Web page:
Police Commissioner Bill Bratton–who had previously complained that the NYPD’s headcount was too low–today argued that millions of dollars of department overtime have helped to neutralize the blow.
“There’s an overtime budget that effectively gives you the equivalent officers on a daily basis,” said Mr. Bratton, speaking to reporters this afternoon after a muster with recruits. “So while the department is headcount down by 6,000, the overtime that we have available to use effectively allows us to police as if we had the larger department.”
Back in June, before his hiring, Mr. Bratton said he thought the NYPD’s under-35,000-person force was “too small,” and blamed the depleted ranks for the department’s excessive use of stop-and-frisk, according to Capital New York. He quickly changed his tune after his hiring, however, telling reporters after his appointment that he was “comfortable” with the current headcount.
Back when former Mayor Michael Bloomberg took office in 2002, the force was more than 40,000.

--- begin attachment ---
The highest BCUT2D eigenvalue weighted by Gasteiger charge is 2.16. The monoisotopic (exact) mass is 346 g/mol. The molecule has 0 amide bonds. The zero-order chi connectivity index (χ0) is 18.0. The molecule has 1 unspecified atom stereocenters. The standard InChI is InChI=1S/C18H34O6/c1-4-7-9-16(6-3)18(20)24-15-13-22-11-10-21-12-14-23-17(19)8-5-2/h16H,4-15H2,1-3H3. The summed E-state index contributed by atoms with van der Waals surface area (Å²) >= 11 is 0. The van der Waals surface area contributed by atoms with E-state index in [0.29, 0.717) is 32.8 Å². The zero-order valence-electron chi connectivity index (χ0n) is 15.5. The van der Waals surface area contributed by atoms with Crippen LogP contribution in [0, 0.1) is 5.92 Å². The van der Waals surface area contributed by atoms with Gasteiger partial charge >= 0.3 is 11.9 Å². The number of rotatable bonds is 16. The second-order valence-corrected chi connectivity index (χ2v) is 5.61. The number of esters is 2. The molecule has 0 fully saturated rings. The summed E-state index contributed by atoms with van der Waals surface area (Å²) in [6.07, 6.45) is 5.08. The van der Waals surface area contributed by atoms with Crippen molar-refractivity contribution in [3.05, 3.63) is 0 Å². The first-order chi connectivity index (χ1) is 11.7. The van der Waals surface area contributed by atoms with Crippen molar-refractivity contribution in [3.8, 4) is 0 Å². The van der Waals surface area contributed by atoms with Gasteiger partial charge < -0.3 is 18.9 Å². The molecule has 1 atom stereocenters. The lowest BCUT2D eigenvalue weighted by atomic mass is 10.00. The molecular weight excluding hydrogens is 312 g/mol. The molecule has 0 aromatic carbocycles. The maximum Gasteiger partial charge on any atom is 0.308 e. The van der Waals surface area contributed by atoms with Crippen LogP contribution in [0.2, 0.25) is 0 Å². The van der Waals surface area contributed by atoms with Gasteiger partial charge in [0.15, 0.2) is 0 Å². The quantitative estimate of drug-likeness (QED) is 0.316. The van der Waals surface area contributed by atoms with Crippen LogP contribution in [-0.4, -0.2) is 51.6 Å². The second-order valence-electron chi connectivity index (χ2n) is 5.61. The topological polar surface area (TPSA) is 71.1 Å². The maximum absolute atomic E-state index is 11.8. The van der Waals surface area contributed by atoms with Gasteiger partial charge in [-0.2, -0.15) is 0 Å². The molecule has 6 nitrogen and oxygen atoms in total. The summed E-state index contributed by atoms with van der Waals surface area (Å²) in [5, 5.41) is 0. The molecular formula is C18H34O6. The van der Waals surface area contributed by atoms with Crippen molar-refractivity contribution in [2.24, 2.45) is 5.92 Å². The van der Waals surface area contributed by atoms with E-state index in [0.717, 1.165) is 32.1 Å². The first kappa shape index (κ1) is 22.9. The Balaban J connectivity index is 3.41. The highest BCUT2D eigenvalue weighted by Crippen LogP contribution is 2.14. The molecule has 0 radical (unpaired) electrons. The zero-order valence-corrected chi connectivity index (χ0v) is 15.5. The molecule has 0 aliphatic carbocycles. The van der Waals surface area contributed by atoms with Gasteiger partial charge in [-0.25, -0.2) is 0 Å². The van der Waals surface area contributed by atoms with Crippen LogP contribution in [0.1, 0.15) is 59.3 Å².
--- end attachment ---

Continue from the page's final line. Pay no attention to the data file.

Today, Mr. Bratton said he’d favor more cops “but you work with what you have.”
“There’s not a police chief in America that would not tell you that they’d like more cops,” he said. “I’d always like more cops. But you work with what you have. We have a very large department. We also have–fortunately, the mayor has prioritize in this budget–a good budget to work with in overtime similar to what’s gone on in the last 12 years to make up for the loss of those 6,000 officers.”
The NYPD paid out $635 million in overtime during fiscal year 2013, almost twice as much as the $338 million spent in fiscal 2001, according to the mayor’s management report. Some have made the case that overtime is cheaper because of savings in pensions and healthcare costs.
Mayor Bill Blasio was also at today’s event and concurred with Mr. Bratton–but left open the door to changes when he presents the executive budget in May.
“I think he said it beautifully,” the mayor said of Mr. Bratton. “I want to amplify what the commissioner said: I think this department is doing an extraordinary job with the resources it has, obviously continuing to keep crime low. And I have felt for a long time that when you see that level of effectiveness and you see it on such a sustained basis, it tells us something about the fact that we’re at a good and capable size right now.”
“Again, we’ll continue looking always as things develop,” he added. “Ad we’ll have more to say around the time of the executive budget.”